But FreedomWorks has come up with yet another useful tool, a vote tracker, for activists and concerned voters who are interested in tracking votes in Congress on economic issues, perhaps the most important matter facing the United States.The vote tracker also includes a scorecard so voters can see if their representatives and senators in Washington have the best interests of taxpayers at heart.

Profiles in Liberty: Tom Smith, Conservative Senate Candidate in Pennsylvania

Senate candidate Tom Smith, a former Democrat, is an accomplished businessman and a Tea Party conservative. Tom still lives on the farm in Armstrong County where he grew up. After high school, he postponed college to help his father tend that farm and supplemented his income by driving a school bus. After a few years, Tom married his high school sweetheart, Saundy, started a family, and went to work in a local surface coal mine.

In 1989, Tom entered the coal business himself. He succeeded, building a series of companies in a highly regulated industry. When he sold the companies in 2010, they were mining more than a million tons of coal each year.

Now, Tom wants to re-claim for Republicans the seat Sen. Bob Casey took from Rick Santorum in 2006. Follow him on Twitter @TomSmithforPA.

Tom Smith

Matt Naugle: You were a registered Democrat from age 18 until August 2011.  As a Democrat, you were elected official Plumcreek Township and were a member of the United Mine Workers. Now, you’re a major donor to Republican candidates and a Tea Party leader. How did you become a conservative?

Tom Smith: I’ve always been a conservative and supported pro-growth and pro-freedom candidates and causes.  My father and mother were registered Democrats, so when I was 18 I registered the same out of respect for them. It was over the years, while building a family and starting a business I became more and more vocal with my conservative views.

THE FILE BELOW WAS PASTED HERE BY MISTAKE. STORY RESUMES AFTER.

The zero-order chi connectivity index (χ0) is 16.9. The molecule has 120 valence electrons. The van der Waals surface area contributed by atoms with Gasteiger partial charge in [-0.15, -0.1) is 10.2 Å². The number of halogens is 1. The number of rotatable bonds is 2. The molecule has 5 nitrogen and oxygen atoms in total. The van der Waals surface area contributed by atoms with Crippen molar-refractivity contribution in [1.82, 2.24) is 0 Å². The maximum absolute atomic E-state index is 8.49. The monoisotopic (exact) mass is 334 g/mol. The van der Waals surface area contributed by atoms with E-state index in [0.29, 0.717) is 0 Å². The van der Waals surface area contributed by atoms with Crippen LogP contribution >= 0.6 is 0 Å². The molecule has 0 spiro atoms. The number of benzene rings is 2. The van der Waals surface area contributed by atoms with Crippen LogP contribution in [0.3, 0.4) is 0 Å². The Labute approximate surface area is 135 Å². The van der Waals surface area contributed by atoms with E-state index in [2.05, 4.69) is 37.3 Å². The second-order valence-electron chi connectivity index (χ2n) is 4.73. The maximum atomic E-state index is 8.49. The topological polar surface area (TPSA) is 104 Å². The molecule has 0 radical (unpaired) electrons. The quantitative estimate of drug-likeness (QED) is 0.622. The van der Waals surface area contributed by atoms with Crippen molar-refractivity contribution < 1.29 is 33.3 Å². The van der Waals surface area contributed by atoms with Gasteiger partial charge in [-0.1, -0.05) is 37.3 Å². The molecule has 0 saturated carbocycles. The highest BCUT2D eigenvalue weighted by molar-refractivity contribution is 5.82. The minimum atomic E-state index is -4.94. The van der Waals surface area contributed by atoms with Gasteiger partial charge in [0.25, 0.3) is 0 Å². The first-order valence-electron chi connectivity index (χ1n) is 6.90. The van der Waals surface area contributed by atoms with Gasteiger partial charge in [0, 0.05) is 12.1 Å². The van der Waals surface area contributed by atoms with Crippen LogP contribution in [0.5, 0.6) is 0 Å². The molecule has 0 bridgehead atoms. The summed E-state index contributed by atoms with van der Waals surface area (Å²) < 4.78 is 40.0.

MN: You went from working on your father’s farm and driving a bus to running a 100,000 tons/month coal mining operation. Do you agree with President Obama that you did not build the company?

Weighing the Paul Ryan Announcement

Paul Ryan

This weekend Mitt Romney announced that his running mate would be Congressman Paul Ryan from Wisconsin. Ryan gained a lot of notoriety recently with his better-than-Obama’s budget proposal, which aimed to balance the budget in the next 3 or 4 decades.

It’s a sad day for conservatives when the hero to save them from their budget woes needs 30+ years to balance the budget.

Still, Ryan is the latest non-libertarian making waves about balancing the federal budget, so I would like to believe that Romney’s pick of Ryan is more about sending a message that he is (or that he wants to be) serious about fiscal issues rather than a pick to appease the Tea Party folks who don’t really care for Romney.

I am, however, a bit confused over the Tea Party excitement of Ryan. Sure, Romney could have made a worse choice, but Tea Party leaders are acting like the problems with Romney have vanished now that Ryan is on the ticket.

Let’s remember this is the same Paul Ryan who not only supported TARP but went to the floor of the House to beg his colleagues to do the same. This is the same Paul Ryan who supported the auto bailouts. How do those positions qualify anyone as a fiscal conservative?

Is the Tea Party movement fundamentally libertarian?

Tea Party Movement